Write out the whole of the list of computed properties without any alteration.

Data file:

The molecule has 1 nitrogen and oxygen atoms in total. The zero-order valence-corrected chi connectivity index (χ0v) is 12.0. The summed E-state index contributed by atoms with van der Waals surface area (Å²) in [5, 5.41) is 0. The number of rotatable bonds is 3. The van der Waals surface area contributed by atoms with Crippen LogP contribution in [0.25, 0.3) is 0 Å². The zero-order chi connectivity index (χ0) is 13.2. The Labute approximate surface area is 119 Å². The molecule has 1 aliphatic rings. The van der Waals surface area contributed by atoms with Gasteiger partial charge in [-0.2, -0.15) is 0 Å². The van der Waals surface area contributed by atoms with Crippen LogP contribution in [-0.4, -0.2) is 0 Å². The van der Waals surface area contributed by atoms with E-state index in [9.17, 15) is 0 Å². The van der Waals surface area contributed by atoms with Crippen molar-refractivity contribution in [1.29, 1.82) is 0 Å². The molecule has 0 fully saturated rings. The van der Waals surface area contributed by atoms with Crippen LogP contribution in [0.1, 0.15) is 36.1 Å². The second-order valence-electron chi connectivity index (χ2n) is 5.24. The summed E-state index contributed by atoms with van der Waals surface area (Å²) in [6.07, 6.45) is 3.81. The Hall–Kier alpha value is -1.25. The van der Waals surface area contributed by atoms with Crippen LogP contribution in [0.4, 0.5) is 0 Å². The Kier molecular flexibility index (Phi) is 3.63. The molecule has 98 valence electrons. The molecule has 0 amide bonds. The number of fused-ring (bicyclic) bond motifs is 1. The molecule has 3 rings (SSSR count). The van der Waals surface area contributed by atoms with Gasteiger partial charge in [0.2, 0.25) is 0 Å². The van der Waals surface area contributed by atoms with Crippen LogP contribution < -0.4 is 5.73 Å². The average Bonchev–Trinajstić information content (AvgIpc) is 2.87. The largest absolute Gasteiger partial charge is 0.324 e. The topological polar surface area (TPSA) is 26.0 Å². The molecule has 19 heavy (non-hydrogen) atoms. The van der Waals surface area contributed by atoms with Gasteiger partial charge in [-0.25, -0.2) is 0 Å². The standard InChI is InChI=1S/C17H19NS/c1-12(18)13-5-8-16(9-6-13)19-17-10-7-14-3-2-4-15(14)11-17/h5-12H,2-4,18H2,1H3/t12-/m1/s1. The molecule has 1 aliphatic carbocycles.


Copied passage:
The molecule has 1 nitrogen and oxygen atoms in total. The zero-order valence-corrected chi connectivity index (χ0v) is 12.0. The summed E-state index contributed by atoms with van der Waals surface area (Å²) in [5, 5.41) is 0. The number of rotatable bonds is 3. The van der Waals surface area contributed by atoms with Crippen LogP contribution in [0.25, 0.3) is 0 Å². The zero-order chi connectivity index (χ0) is 13.2. The Labute approximate surface area is 119 Å². The molecule has 1 aliphatic rings. The van der Waals surface area contributed by atoms with Gasteiger partial charge in [-0.2, -0.15) is 0 Å². The van der Waals surface area contributed by atoms with Crippen LogP contribution in [-0.4, -0.2) is 0 Å². The van der Waals surface area contributed by atoms with E-state index in [9.17, 15) is 0 Å². The van der Waals surface area contributed by atoms with Crippen molar-refractivity contribution in [1.29, 1.82) is 0 Å². The molecule has 0 fully saturated rings. The van der Waals surface area contributed by atoms with Crippen LogP contribution in [0.1, 0.15) is 36.1 Å². The second-order valence-electron chi connectivity index (χ2n) is 5.24. The summed E-state index contributed by atoms with van der Waals surface area (Å²) in [6.07, 6.45) is 3.81. The Hall–Kier alpha value is -1.25. The van der Waals surface area contributed by atoms with Crippen LogP contribution in [0.4, 0.5) is 0 Å². The Kier molecular flexibility index (Phi) is 3.63. The molecule has 98 valence electrons. The molecule has 0 amide bonds. The number of fused-ring (bicyclic) bond motifs is 1. The molecule has 3 rings (SSSR count). The van der Waals surface area contributed by atoms with Gasteiger partial charge in [0.2, 0.25) is 0 Å². The van der Waals surface area contributed by atoms with Crippen LogP contribution < -0.4 is 5.73 Å². The average Bonchev–Trinajstić information content (AvgIpc) is 2.87. The largest absolute Gasteiger partial charge is 0.324 e. The topological polar surface area (TPSA) is 26.0 Å². The molecule has 19 heavy (non-hydrogen) atoms. The van der Waals surface area contributed by atoms with Gasteiger partial charge in [-0.25, -0.2) is 0 Å². The standard InChI is InChI=1S/C17H19NS/c1-12(18)13-5-8-16(9-6-13)19-17-10-7-14-3-2-4-15(14)11-17/h5-12H,2-4,18H2,1H3/t12-/m1/s1. The molecule has 1 aliphatic carbocycles.